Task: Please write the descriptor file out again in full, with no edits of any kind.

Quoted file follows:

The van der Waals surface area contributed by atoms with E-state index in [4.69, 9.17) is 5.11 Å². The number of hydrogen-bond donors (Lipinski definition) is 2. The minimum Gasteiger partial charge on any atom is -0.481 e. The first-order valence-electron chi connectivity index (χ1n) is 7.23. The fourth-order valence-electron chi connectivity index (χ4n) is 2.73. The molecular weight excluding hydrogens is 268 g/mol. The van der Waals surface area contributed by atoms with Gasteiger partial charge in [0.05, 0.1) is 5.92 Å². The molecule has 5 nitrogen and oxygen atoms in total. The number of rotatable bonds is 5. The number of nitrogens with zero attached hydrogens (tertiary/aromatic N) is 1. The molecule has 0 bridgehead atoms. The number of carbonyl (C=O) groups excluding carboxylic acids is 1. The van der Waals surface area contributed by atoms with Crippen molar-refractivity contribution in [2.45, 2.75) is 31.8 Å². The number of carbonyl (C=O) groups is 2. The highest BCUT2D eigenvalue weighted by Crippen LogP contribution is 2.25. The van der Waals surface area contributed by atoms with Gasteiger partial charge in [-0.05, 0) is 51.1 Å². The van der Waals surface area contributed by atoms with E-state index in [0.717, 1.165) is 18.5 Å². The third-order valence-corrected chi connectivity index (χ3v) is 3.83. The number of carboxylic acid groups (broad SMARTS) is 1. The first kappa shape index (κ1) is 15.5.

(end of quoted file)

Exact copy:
The van der Waals surface area contributed by atoms with E-state index in [4.69, 9.17) is 5.11 Å². The number of hydrogen-bond donors (Lipinski definition) is 2. The minimum Gasteiger partial charge on any atom is -0.481 e. The first-order valence-electron chi connectivity index (χ1n) is 7.23. The fourth-order valence-electron chi connectivity index (χ4n) is 2.73. The molecular weight excluding hydrogens is 268 g/mol. The van der Waals surface area contributed by atoms with Gasteiger partial charge in [0.05, 0.1) is 5.92 Å². The molecule has 5 nitrogen and oxygen atoms in total. The number of rotatable bonds is 5. The number of nitrogens with zero attached hydrogens (tertiary/aromatic N) is 1. The molecule has 0 bridgehead atoms. The number of carbonyl (C=O) groups excluding carboxylic acids is 1. The van der Waals surface area contributed by atoms with Crippen molar-refractivity contribution in [2.45, 2.75) is 31.8 Å². The number of carbonyl (C=O) groups is 2. The highest BCUT2D eigenvalue weighted by Crippen LogP contribution is 2.25. The van der Waals surface area contributed by atoms with Gasteiger partial charge in [-0.05, 0) is 51.1 Å². The van der Waals surface area contributed by atoms with E-state index in [0.717, 1.165) is 18.5 Å². The third-order valence-corrected chi connectivity index (χ3v) is 3.83. The number of carboxylic acid groups (broad SMARTS) is 1. The first kappa shape index (κ1) is 15.5.